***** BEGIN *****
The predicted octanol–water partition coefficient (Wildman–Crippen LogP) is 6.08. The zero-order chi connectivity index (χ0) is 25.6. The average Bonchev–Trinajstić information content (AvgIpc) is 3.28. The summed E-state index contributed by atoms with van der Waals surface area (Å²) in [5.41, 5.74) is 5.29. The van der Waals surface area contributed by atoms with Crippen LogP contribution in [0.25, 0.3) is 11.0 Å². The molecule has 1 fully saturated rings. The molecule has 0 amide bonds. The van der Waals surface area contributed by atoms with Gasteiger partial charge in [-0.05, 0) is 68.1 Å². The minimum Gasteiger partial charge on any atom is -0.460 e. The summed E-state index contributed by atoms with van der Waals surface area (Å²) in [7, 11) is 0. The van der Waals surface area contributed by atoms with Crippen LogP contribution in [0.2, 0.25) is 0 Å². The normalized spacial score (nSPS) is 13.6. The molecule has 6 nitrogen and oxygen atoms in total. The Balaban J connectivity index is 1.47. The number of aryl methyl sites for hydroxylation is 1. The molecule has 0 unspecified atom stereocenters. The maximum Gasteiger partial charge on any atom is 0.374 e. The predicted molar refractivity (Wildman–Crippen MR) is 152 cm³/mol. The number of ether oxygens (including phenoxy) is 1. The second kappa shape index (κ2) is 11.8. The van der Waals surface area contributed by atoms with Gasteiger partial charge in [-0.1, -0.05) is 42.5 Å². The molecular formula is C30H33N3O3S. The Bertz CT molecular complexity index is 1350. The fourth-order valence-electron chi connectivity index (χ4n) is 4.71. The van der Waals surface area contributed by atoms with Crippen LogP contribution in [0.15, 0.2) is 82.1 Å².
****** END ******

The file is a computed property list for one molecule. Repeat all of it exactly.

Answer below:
The predicted octanol–water partition coefficient (Wildman–Crippen LogP) is 6.08. The zero-order chi connectivity index (χ0) is 25.6. The average Bonchev–Trinajstić information content (AvgIpc) is 3.28. The summed E-state index contributed by atoms with van der Waals surface area (Å²) in [5.41, 5.74) is 5.29. The van der Waals surface area contributed by atoms with Crippen LogP contribution in [0.25, 0.3) is 11.0 Å². The molecule has 1 fully saturated rings. The molecule has 0 amide bonds. The van der Waals surface area contributed by atoms with Gasteiger partial charge in [-0.05, 0) is 68.1 Å². The minimum Gasteiger partial charge on any atom is -0.460 e. The summed E-state index contributed by atoms with van der Waals surface area (Å²) in [7, 11) is 0. The van der Waals surface area contributed by atoms with Crippen LogP contribution in [0.2, 0.25) is 0 Å². The normalized spacial score (nSPS) is 13.6. The molecule has 6 nitrogen and oxygen atoms in total. The Balaban J connectivity index is 1.47. The number of aryl methyl sites for hydroxylation is 1. The molecule has 0 unspecified atom stereocenters. The maximum Gasteiger partial charge on any atom is 0.374 e. The predicted molar refractivity (Wildman–Crippen MR) is 152 cm³/mol. The number of ether oxygens (including phenoxy) is 1. The second kappa shape index (κ2) is 11.8. The van der Waals surface area contributed by atoms with Gasteiger partial charge in [-0.1, -0.05) is 42.5 Å². The molecular formula is C30H33N3O3S. The Bertz CT molecular complexity index is 1350. The fourth-order valence-electron chi connectivity index (χ4n) is 4.71. The van der Waals surface area contributed by atoms with Crippen LogP contribution in [0.15, 0.2) is 82.1 Å².